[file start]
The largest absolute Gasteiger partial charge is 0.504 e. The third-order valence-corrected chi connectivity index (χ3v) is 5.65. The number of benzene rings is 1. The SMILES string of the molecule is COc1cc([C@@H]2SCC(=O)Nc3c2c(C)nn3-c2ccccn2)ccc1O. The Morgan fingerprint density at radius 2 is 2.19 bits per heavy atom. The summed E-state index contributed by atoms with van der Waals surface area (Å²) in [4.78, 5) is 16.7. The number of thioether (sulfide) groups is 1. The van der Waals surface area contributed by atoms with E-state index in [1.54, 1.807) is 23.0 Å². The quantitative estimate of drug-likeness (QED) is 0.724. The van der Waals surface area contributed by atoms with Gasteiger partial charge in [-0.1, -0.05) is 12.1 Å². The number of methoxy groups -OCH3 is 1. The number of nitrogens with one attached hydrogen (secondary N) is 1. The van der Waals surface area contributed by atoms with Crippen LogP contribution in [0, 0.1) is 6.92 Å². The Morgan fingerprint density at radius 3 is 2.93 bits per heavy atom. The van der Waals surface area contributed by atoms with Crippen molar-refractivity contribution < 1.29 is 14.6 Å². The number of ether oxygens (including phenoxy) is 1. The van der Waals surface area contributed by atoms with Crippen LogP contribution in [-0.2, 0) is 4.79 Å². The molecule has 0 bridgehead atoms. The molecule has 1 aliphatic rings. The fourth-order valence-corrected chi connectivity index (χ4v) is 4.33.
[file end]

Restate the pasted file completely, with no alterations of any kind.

The largest absolute Gasteiger partial charge is 0.504 e. The third-order valence-corrected chi connectivity index (χ3v) is 5.65. The number of benzene rings is 1. The SMILES string of the molecule is COc1cc([C@@H]2SCC(=O)Nc3c2c(C)nn3-c2ccccn2)ccc1O. The Morgan fingerprint density at radius 2 is 2.19 bits per heavy atom. The summed E-state index contributed by atoms with van der Waals surface area (Å²) in [4.78, 5) is 16.7. The number of thioether (sulfide) groups is 1. The van der Waals surface area contributed by atoms with E-state index in [1.54, 1.807) is 23.0 Å². The quantitative estimate of drug-likeness (QED) is 0.724. The van der Waals surface area contributed by atoms with Gasteiger partial charge in [-0.1, -0.05) is 12.1 Å². The number of methoxy groups -OCH3 is 1. The number of nitrogens with one attached hydrogen (secondary N) is 1. The van der Waals surface area contributed by atoms with Crippen LogP contribution in [0, 0.1) is 6.92 Å². The Morgan fingerprint density at radius 3 is 2.93 bits per heavy atom. The van der Waals surface area contributed by atoms with Crippen molar-refractivity contribution < 1.29 is 14.6 Å². The number of ether oxygens (including phenoxy) is 1. The van der Waals surface area contributed by atoms with Crippen LogP contribution in [-0.2, 0) is 4.79 Å². The molecule has 0 bridgehead atoms. The molecule has 1 aliphatic rings. The fourth-order valence-corrected chi connectivity index (χ4v) is 4.33.